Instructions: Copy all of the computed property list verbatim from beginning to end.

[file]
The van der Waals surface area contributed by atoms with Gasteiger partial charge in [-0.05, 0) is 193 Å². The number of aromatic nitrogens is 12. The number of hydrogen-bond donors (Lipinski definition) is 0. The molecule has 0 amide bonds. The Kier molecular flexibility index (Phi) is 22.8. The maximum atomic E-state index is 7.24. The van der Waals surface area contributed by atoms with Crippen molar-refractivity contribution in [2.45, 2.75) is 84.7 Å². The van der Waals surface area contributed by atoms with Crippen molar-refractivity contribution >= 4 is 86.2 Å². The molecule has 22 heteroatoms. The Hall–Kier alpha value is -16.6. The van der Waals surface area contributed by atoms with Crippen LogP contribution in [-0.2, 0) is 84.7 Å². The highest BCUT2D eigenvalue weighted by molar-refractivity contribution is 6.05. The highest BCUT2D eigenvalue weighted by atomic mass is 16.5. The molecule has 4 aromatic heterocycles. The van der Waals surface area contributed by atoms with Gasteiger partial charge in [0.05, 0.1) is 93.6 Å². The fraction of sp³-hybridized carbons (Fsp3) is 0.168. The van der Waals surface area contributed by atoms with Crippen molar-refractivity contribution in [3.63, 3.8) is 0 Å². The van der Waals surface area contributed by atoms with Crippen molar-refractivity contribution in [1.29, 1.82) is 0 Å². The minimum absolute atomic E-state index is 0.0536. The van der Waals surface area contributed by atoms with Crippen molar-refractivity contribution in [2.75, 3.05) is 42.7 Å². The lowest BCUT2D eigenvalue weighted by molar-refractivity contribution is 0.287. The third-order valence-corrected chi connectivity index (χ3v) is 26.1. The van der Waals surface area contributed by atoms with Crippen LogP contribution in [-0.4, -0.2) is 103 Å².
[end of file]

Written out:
The van der Waals surface area contributed by atoms with Gasteiger partial charge in [-0.05, 0) is 193 Å². The number of aromatic nitrogens is 12. The number of hydrogen-bond donors (Lipinski definition) is 0. The molecule has 0 amide bonds. The Kier molecular flexibility index (Phi) is 22.8. The maximum atomic E-state index is 7.24. The van der Waals surface area contributed by atoms with Crippen molar-refractivity contribution in [2.45, 2.75) is 84.7 Å². The van der Waals surface area contributed by atoms with Crippen molar-refractivity contribution >= 4 is 86.2 Å². The molecule has 22 heteroatoms. The Hall–Kier alpha value is -16.6. The van der Waals surface area contributed by atoms with Crippen LogP contribution in [-0.2, 0) is 84.7 Å². The highest BCUT2D eigenvalue weighted by molar-refractivity contribution is 6.05. The highest BCUT2D eigenvalue weighted by atomic mass is 16.5. The molecule has 4 aromatic heterocycles. The van der Waals surface area contributed by atoms with Gasteiger partial charge in [0.05, 0.1) is 93.6 Å². The fraction of sp³-hybridized carbons (Fsp3) is 0.168. The van der Waals surface area contributed by atoms with Crippen molar-refractivity contribution in [3.63, 3.8) is 0 Å². The van der Waals surface area contributed by atoms with Crippen molar-refractivity contribution in [1.29, 1.82) is 0 Å². The minimum absolute atomic E-state index is 0.0536. The van der Waals surface area contributed by atoms with Crippen molar-refractivity contribution in [2.75, 3.05) is 42.7 Å². The lowest BCUT2D eigenvalue weighted by molar-refractivity contribution is 0.287. The third-order valence-corrected chi connectivity index (χ3v) is 26.1. The van der Waals surface area contributed by atoms with Crippen LogP contribution in [-0.4, -0.2) is 103 Å².